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Cardiac pacing is an essential skill for Emergency Physicians and can be accomplished through a variety of techniques. Transesophageal cardiac pacing is a time-proven and potentially lifesaving procedure. The esophagus has long been considered a noninvasive and useful window to the heart.

The ability to capture and record an electrocardiogram (ECG) transesophageally was first demonstrated by Max Cremer in 1906.1 This was based on the close anatomic proximity of the cardiac atria to the esophagus. The proximity allows an electrical impulse in the esophagus to be transmitted to the left atrium. Electrode technology and pacing mechanisms have advanced. The ability to identify, stabilize, and terminate atrial dysrhythmias through this minimally invasive procedure persists.2 Transesophageal pacing is well-tolerated by patients and effective for temporarily treating patients with atrial rhythm disturbances. This technique provides an additional tool for Emergency Physicians.


The heart is the only muscle that produces its own electrical impulse. The electrical impulse originates from the sinoatrial node of the right atrium and is conducted through the heart’s intrinsic electrical conducting system to the atria and ventricles to produce coordinated and sequential mechanical contractions (Figure 39-2).3 The rate of impulse generation is governed by the sympathetic and parasympathetic nervous systems. The conversion of an electrical impulse to a mechanical action is a delicate balance between chemical signaling, electrolyte shifts, an intact cardiac conducting system, and healthy myocardial tissue. Abnormalities in conduction and resultant arrhythmias may be related to abnormalities in any of these factors. Aberrant conduction system development, impaired myocardium due to decreased blood supply, or impaired myocardium due to infarct often underlies arrhythmias.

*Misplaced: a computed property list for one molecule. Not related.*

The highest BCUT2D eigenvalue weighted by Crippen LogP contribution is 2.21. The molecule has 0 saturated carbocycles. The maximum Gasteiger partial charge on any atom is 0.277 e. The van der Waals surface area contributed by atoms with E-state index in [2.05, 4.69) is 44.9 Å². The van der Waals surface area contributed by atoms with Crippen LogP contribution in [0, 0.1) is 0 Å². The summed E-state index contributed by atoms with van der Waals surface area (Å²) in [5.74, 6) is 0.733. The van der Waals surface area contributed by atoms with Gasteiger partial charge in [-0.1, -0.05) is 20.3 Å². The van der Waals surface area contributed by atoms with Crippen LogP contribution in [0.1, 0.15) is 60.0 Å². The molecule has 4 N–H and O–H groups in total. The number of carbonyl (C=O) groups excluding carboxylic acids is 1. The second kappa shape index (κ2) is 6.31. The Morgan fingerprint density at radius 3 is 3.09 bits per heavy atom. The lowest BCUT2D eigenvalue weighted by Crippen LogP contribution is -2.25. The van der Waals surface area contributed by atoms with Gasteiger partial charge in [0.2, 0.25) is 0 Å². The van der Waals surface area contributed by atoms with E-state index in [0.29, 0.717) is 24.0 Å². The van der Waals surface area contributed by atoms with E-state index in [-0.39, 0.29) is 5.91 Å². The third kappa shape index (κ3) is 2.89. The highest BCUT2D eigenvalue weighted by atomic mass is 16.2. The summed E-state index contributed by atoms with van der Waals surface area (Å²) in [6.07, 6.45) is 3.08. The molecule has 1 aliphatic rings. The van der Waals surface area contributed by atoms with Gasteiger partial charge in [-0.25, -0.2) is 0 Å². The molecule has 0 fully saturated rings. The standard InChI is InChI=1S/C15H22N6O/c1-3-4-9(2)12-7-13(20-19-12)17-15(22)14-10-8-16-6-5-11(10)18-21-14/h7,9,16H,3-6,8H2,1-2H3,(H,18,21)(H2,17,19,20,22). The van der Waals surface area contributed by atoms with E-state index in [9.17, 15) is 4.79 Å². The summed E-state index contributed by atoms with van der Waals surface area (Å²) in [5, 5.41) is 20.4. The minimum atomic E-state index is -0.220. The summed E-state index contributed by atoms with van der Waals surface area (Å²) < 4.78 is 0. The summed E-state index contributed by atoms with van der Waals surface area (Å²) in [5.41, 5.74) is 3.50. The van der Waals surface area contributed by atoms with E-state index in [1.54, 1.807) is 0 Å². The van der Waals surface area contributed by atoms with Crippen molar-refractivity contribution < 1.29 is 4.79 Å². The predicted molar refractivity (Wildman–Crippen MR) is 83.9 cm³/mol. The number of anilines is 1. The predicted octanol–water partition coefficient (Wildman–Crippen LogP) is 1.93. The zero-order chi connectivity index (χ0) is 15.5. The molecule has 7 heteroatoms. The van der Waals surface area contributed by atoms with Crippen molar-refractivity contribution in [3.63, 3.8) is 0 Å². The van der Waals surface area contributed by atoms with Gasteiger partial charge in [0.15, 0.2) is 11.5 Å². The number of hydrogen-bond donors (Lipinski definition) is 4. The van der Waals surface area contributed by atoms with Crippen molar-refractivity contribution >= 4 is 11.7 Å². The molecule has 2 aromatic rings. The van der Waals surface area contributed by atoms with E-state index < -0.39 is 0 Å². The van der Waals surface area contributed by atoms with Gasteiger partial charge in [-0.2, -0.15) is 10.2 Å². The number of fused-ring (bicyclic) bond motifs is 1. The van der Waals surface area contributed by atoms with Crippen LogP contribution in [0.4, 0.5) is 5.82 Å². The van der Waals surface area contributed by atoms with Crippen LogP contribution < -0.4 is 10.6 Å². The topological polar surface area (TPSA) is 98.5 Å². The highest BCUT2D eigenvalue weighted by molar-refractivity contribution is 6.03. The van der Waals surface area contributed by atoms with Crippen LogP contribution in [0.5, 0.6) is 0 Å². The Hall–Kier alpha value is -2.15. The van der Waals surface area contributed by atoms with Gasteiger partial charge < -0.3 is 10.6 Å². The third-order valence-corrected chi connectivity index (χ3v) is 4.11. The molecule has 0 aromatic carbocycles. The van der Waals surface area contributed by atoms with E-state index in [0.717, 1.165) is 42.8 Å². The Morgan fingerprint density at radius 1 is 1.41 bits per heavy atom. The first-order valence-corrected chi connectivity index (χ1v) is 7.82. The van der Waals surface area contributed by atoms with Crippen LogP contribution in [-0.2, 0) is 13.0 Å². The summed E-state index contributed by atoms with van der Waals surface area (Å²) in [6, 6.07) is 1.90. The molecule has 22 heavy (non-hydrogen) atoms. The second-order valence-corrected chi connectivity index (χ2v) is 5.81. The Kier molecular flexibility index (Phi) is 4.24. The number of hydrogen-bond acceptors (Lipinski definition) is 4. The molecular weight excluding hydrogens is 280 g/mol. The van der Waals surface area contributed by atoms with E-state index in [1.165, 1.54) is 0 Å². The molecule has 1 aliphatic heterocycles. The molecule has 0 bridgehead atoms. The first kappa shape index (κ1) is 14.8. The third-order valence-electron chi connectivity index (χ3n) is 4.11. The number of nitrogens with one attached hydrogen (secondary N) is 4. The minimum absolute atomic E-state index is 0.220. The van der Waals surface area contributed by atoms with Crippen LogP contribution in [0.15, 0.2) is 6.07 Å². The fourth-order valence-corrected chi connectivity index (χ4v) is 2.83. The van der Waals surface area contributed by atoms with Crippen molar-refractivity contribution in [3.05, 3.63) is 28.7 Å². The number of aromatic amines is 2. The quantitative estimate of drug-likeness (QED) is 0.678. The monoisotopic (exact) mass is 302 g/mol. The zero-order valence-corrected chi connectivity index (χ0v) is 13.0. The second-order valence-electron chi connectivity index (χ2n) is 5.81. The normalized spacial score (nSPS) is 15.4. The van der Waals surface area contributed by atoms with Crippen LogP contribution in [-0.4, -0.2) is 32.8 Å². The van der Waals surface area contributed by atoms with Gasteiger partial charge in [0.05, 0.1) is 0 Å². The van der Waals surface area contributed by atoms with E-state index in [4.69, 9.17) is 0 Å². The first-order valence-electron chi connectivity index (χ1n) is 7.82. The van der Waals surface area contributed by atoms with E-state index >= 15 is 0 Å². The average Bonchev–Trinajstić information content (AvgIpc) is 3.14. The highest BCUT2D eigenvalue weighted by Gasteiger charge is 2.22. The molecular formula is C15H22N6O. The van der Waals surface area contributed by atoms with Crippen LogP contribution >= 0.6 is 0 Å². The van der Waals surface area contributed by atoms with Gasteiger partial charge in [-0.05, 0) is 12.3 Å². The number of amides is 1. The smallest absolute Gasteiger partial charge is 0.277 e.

The heart is in the anterior thoracic cavity. It is surrounded by the sternum and chest wall anteriorly, the lungs laterally, and in proximity to the esophagus posteriorly. The left atrium is typically the closest point of contact to the esophagus (Figure 44-1).4 Cadaveric models and imaging analysis show an atrioesophageal distance of typically less than 1 cm, and often only a few millimeters.5 This is impacted by individual variability and disease states that may alter cardiac muscle size.

FIGURE 44-1.

The relationship of the esophageal catheter to the heart. (Used from


Transesophageal cardiac pacing can be a simple and easily initiated procedure. Weigh its use against clinical circumstances. Transesophageal atrial pacing is most frequently used for management of symptomatic bradycardia, termination of atrial fibrillation, and termination of supraventricular tachycardia.1,6-11 Sinus node dysfunction or delays in electrical impulse conduction may manifest as bradycardia. End-organ hypoperfusion can occur with decreased cardiac output and result in a variety of symptoms (e.g., altered mental status or fatigue). Use transesophageal pacing to temporarily restore a heart rate that ...

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